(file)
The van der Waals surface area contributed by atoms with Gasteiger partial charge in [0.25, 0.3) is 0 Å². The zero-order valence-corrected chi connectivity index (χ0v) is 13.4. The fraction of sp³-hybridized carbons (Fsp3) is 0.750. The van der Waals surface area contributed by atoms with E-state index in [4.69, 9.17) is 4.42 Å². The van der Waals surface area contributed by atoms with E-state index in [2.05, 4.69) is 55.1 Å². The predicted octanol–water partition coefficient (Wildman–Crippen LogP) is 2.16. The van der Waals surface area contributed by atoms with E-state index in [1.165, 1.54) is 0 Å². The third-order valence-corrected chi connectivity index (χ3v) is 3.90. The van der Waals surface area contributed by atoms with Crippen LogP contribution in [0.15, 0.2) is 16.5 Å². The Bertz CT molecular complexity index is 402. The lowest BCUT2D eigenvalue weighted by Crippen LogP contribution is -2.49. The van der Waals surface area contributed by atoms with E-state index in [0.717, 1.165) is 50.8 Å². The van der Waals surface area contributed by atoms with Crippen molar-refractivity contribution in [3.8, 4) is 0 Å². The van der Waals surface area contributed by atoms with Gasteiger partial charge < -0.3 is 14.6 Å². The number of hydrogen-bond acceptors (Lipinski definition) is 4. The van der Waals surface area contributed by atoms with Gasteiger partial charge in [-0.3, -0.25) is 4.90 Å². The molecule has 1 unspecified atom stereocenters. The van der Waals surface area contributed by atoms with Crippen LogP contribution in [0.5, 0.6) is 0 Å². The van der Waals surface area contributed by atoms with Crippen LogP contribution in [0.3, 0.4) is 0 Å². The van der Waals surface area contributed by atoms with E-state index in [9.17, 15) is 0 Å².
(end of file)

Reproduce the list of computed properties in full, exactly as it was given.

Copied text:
The van der Waals surface area contributed by atoms with Gasteiger partial charge in [0.25, 0.3) is 0 Å². The zero-order valence-corrected chi connectivity index (χ0v) is 13.4. The fraction of sp³-hybridized carbons (Fsp3) is 0.750. The van der Waals surface area contributed by atoms with E-state index in [4.69, 9.17) is 4.42 Å². The van der Waals surface area contributed by atoms with E-state index in [2.05, 4.69) is 55.1 Å². The predicted octanol–water partition coefficient (Wildman–Crippen LogP) is 2.16. The van der Waals surface area contributed by atoms with E-state index in [1.165, 1.54) is 0 Å². The third-order valence-corrected chi connectivity index (χ3v) is 3.90. The van der Waals surface area contributed by atoms with Crippen LogP contribution in [0.15, 0.2) is 16.5 Å². The Bertz CT molecular complexity index is 402. The lowest BCUT2D eigenvalue weighted by Crippen LogP contribution is -2.49. The van der Waals surface area contributed by atoms with E-state index in [0.717, 1.165) is 50.8 Å². The van der Waals surface area contributed by atoms with Crippen molar-refractivity contribution in [3.8, 4) is 0 Å². The van der Waals surface area contributed by atoms with Gasteiger partial charge < -0.3 is 14.6 Å². The number of hydrogen-bond acceptors (Lipinski definition) is 4. The van der Waals surface area contributed by atoms with Gasteiger partial charge in [-0.3, -0.25) is 4.90 Å². The molecule has 1 unspecified atom stereocenters. The van der Waals surface area contributed by atoms with Crippen LogP contribution in [0.5, 0.6) is 0 Å². The van der Waals surface area contributed by atoms with Crippen LogP contribution in [0.3, 0.4) is 0 Å². The van der Waals surface area contributed by atoms with E-state index in [9.17, 15) is 0 Å².